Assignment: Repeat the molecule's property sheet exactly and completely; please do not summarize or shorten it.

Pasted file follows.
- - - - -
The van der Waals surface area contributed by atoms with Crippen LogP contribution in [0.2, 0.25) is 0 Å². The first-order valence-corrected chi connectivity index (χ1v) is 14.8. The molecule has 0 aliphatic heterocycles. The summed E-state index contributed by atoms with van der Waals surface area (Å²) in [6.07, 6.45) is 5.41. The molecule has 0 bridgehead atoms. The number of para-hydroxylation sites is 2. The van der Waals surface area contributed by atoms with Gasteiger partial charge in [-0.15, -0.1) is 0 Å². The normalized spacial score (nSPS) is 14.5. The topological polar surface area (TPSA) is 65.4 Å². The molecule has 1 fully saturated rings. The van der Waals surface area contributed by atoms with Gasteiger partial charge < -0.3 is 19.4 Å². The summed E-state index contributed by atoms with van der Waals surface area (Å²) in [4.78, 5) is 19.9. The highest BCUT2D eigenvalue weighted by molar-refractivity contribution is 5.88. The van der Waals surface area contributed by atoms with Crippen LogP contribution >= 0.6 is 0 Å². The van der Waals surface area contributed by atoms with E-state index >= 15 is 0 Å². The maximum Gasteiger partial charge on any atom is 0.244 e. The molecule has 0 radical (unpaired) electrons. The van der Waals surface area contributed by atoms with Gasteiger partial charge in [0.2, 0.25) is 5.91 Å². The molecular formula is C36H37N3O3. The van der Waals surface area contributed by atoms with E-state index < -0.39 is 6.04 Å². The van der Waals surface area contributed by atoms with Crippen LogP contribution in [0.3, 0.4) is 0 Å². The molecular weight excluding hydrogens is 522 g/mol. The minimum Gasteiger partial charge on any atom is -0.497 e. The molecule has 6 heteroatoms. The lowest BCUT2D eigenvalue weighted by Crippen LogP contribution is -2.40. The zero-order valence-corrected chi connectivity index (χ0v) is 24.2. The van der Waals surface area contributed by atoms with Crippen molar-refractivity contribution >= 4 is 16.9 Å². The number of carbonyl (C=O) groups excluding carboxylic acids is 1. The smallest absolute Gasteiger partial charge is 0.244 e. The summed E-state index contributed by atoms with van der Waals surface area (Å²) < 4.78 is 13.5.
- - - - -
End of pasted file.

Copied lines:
The van der Waals surface area contributed by atoms with Crippen LogP contribution in [0.2, 0.25) is 0 Å². The first-order valence-corrected chi connectivity index (χ1v) is 14.8. The molecule has 0 aliphatic heterocycles. The summed E-state index contributed by atoms with van der Waals surface area (Å²) in [6.07, 6.45) is 5.41. The molecule has 0 bridgehead atoms. The number of para-hydroxylation sites is 2. The van der Waals surface area contributed by atoms with Gasteiger partial charge in [-0.15, -0.1) is 0 Å². The normalized spacial score (nSPS) is 14.5. The topological polar surface area (TPSA) is 65.4 Å². The molecule has 1 fully saturated rings. The van der Waals surface area contributed by atoms with Gasteiger partial charge < -0.3 is 19.4 Å². The summed E-state index contributed by atoms with van der Waals surface area (Å²) in [4.78, 5) is 19.9. The highest BCUT2D eigenvalue weighted by molar-refractivity contribution is 5.88. The van der Waals surface area contributed by atoms with Crippen LogP contribution >= 0.6 is 0 Å². The van der Waals surface area contributed by atoms with E-state index >= 15 is 0 Å². The maximum Gasteiger partial charge on any atom is 0.244 e. The molecule has 0 radical (unpaired) electrons. The van der Waals surface area contributed by atoms with Gasteiger partial charge in [0.2, 0.25) is 5.91 Å². The molecular formula is C36H37N3O3. The van der Waals surface area contributed by atoms with E-state index < -0.39 is 6.04 Å². The van der Waals surface area contributed by atoms with Crippen LogP contribution in [0.3, 0.4) is 0 Å². The molecular weight excluding hydrogens is 522 g/mol. The minimum Gasteiger partial charge on any atom is -0.497 e. The molecule has 6 heteroatoms. The lowest BCUT2D eigenvalue weighted by Crippen LogP contribution is -2.40. The zero-order valence-corrected chi connectivity index (χ0v) is 24.2. The van der Waals surface area contributed by atoms with Crippen molar-refractivity contribution >= 4 is 16.9 Å². The number of carbonyl (C=O) groups excluding carboxylic acids is 1. The smallest absolute Gasteiger partial charge is 0.244 e. The summed E-state index contributed by atoms with van der Waals surface area (Å²) < 4.78 is 13.5.